Here to Serve

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We Build Communities

Here to Serve is focused on building meaningful communities that provide a safety net of compassion and care for the seriously ill. In the book, “Bowling Alone,” Robert Putnam shares that civil society is breaking down as Americans become more disconnected from their neighbors and communities.  Increasingly, Americans are placing less value on “civic” engagement and relationships with neighbors, family and friends.

Technology has increasingly turned our focus inward, away from meaningful face-to-face relationships with others in our community. We retreat daily to the privacy of our homes where we seek entertainment from an array of individualized technology options. More often than not, we get to know our neighbors through the blinds, forming our perceptions from afar.

At the point when our neighbor constructs a wheelchair ramp on the front of their home, we’re troubled and concerned. We want to help out, but we have no idea of how to help or what to even say. We lack the necessary social capital with our neighbor to easily step in to help them out.  Conversely, if the wheelchair ramp belongs to me or the loved one that I am caring for, that same lack of social capital prevents me from being able to ask for or accept the help that I need from my neighbors. Instead we seek paid or institutional alternatives for care, which does not come close to the depth and quality of care that a true community can provide.

Why We Exist

Cold, Hard Facts! 

In 2012, of the 315,062,000 U.S. population:

  • 1,683,910 individuals were diagnosed with cancer (13,460 were children 0-19 years of age) resulting in 577,190 deaths (a 34% mortality rate).  Cancer is the number 2 leading cause of death in the U.S.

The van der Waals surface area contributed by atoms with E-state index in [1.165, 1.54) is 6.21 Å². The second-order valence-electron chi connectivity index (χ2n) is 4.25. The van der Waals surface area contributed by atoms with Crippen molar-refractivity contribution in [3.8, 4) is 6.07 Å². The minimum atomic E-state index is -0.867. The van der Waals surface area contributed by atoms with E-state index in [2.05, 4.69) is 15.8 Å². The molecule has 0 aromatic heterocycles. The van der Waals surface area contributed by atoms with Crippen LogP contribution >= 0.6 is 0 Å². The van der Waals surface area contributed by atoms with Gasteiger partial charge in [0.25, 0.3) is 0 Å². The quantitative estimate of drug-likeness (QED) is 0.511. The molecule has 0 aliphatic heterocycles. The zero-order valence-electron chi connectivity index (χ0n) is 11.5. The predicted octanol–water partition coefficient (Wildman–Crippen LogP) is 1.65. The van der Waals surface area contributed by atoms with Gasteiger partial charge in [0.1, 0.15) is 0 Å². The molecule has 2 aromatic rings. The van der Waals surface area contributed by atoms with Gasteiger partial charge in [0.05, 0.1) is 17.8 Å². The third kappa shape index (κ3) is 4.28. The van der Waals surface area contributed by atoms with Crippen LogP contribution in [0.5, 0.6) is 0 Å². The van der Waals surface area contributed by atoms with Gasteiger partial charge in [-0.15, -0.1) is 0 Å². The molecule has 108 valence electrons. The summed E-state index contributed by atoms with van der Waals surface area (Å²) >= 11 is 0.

• 4,385 children or young adults between the ages of 0-35 suffered a heart attack and 1,460 result in death.  29,000 adults between the ages of 35 and 44 suffered a heart attack; 9,667 ended in death.  600 thousand people, or 1 in 4, die each year from heart disease. Heart Disease, which leads to heart attack, is the number one cause of death in the U.S.
  • Out of 4,058,000 births last year, 875,000 pregnancies experienced complications. There were 461,207 premature births in the U.S. and of those 26,412 ended in death. Hundreds of thousands of babies require further hospitalization to treat one or more life-threatening conditions including but not limited to: congenital malformations; deformations; chromosomal abnormalities (congenital malformations); low birth weight, maternal complications; respiratory distress; bacterial sepsis; circulatory system diseases; neonatal hemorrhage; cord and placental complications.
  • 1,203,564 violent crimes were committed in 2011, one every 26.2 seconds including one murder every 36 minutes, one forcible rape every 6.3 minutes, one robbery every 1.5 minutes and one aggravated assault every 42 seconds.  Of that amount 51% involve bodily injury requiring hospitalization and 16,799 result in death/homicide.
  • In 2011 there were 5,419,000 motor vehicle accidents; 1,542,000 resulted in injury and there were 32,310 deaths. A motor vehicle injury happens every 14 seconds and a death every 16 minutes.

There's a tremendous amount of people in medical crisis in our own neighborhoods!  If the medical crisis itself is not enough to cause tremendous strife, other risk factors can exponentially increase the physical and emotional strain families and caregivers experience including: being new to an area, a single parent or grandparent raising grandchildren, two-wage-earner families trying to survive financially, and those who do not speak English. Here to Serve knows what a difference an engaged community can bring to those in medical crisis, and we exist to build caring communities of people, businesses and organizations!